Photographer Jim Zuckerman talks about how to shoot from a high vantage point in the ninth article of his fifteen-part series on landscape photography.
Jim Zuckerman's images and articles on photography have been featured in hundreds of publications, and he has taught at many institutions, as well as through his own workshops. He is the author of 22 books on photography. To learn more about his work and subscribe to his emagazine, visit his website.
Photographs © 2009, Jim Zuckerman. All rights reserved.
One of the most compelling ways to view a landscape is from an elevated shooting position such as from an airplane, a hiking trail on a mountain slope, or even a bridge. This affords you an opportunity to photograph a scene with a new eye. Everything looks different. The graphic design of land forms, bodies of water, stands of trees, and river courses changes completely from what you can see when you are shooting on the ground.
For example, one of my favorite aerial perspectives that I photographed is the remarkable crater lake and the smoking sulfur region on the active Ijen volcano in Indonesia (top image). This angle allowed me to see and photograph a stunning mixture of color as well as the unique shapes of formation. One of the things that worked in my favor here was the interplay of sunlight and shadow. The colors in the scene actually look better than they would have had I shot it in direct sunlight alone. Walking down the mountain, I photographed one of the workers from a lofty viewpoint in soft and diffused lighting as he carried about 200 pounds of sulfur (figure 9.2). The burned forest mixed with low clouds and the scene was both magical and surreal.
I feel that soft and diffused lighting is one of the two ideal types of light for aerial photography. The other kind of lighting that works beautifully is sunrise and sunset light. Figure 9.3 was taken from a park above the city of Prague in the Czech Republic. You can see how the low-angled sunset lighting skimmed the famous bridges and the classic architecture, creating pronounced texture and at the same time bathing the scene in golden light.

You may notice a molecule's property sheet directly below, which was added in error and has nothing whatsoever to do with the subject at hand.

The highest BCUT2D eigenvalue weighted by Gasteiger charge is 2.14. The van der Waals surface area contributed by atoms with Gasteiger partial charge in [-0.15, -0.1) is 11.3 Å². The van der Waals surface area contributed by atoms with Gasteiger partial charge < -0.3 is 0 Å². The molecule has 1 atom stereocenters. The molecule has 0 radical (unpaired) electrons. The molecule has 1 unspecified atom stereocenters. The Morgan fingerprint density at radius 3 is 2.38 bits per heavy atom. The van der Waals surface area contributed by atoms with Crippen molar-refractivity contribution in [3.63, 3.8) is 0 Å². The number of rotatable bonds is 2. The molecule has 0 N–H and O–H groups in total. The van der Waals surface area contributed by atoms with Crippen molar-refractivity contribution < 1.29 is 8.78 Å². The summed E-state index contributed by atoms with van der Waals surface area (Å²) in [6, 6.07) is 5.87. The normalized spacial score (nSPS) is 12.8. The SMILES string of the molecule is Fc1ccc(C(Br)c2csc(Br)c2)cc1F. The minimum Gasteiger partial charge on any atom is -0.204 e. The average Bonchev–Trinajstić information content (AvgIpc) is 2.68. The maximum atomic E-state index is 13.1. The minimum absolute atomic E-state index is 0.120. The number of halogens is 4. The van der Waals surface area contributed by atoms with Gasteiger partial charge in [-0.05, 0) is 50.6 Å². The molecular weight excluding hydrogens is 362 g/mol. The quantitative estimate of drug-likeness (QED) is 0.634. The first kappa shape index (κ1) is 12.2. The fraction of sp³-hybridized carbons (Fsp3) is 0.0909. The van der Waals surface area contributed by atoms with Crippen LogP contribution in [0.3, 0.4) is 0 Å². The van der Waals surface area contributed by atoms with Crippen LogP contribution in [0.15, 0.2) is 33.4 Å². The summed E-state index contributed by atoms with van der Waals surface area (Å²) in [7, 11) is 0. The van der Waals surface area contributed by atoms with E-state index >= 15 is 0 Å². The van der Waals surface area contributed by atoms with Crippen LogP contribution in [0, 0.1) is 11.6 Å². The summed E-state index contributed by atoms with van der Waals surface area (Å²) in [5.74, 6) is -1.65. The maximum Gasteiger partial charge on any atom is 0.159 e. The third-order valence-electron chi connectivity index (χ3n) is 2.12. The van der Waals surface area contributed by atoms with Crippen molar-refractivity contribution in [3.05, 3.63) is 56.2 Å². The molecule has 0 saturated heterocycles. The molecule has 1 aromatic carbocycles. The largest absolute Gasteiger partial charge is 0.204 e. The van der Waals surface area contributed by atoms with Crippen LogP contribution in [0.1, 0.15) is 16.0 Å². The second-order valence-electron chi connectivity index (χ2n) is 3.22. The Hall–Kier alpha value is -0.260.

Photo 9.4 was taken out the window of a commercial jet at 35,000 feet. It’s a river system in Missouri, and the sunset lighting was incredible. I was drawn to the fantastic graphic design that only an aerial perspective could give me. The double plastic window is certainly not ideal because it is not manufactured to be optically superior. Nevertheless, there was no choice. The quality of the photographs will be maximized, though, if you shoot straight through the plastic so the lens axis is perpendicular with the surface of the window. As soon as you angle the lens to the plastic and shoot at an oblique angle, the sharpness and contrast of the images will be compromised significantly. To expose for this high-contrast image, I used Program mode and let the camera underexpose the image. This was an impossible situation to meter for accurately, so I checked the LCD monitor to make sure I was getting what I wanted. Using the exposure compensation dial allowed me to tweak the exposure. I wanted some detail in the water’s surface and was willing to sacrifice detail in the land. My goal was to emphasize the striking graphic shape of the river course, and I wanted nothing to distract from that.
I have often hired small planes to shoot from just a few hundred feet above the ground when I am in beautiful areas, and I am never disappointed with the amazing images I can get. The unique sandstone formations of Lake Powell are one example (figure 9.5). I had the door taken off the plane so I could shoot unencumbered by poor-quality plastic windows. When I shoot out of small planes or helicopters, a fast shutter speed is obviously an advantage because that eliminates any possibilities of getting blurred pictures due to the vibration of the aircraft. Depth of field is not relevant, and that means that I can shoot with a large lens aperture. This, in turn, enables the use of a fast shutter.
The aerial shot of Chicago from the 94th floor of the John Hancock building (figure 9.6) was taken with a wide-angle lens. I had to shoot through glass, and since it was night there was a risk that lights in the room might reflect in the glass. Therefore, I put the lens against the glass and used my hands to block any light coming from behind me from entering the lens. I also used a telephoto lens to isolate the unique formations in Capadoccia, Turkey (figure 9.7). Late afternoon light created great texture, and it also brought out the shapes and contours of the eroded hills.
Read the full series:
- Shooting at Sunrise and Sunset
- Dominant Foregrounds
- Mid-Day Lighting
- Shooting into the Sun
- Black and White
- Aerial Perspectives
- The Human Element
- Overcast Weather
- White Balance
- Depth of Field
- Shooting Snow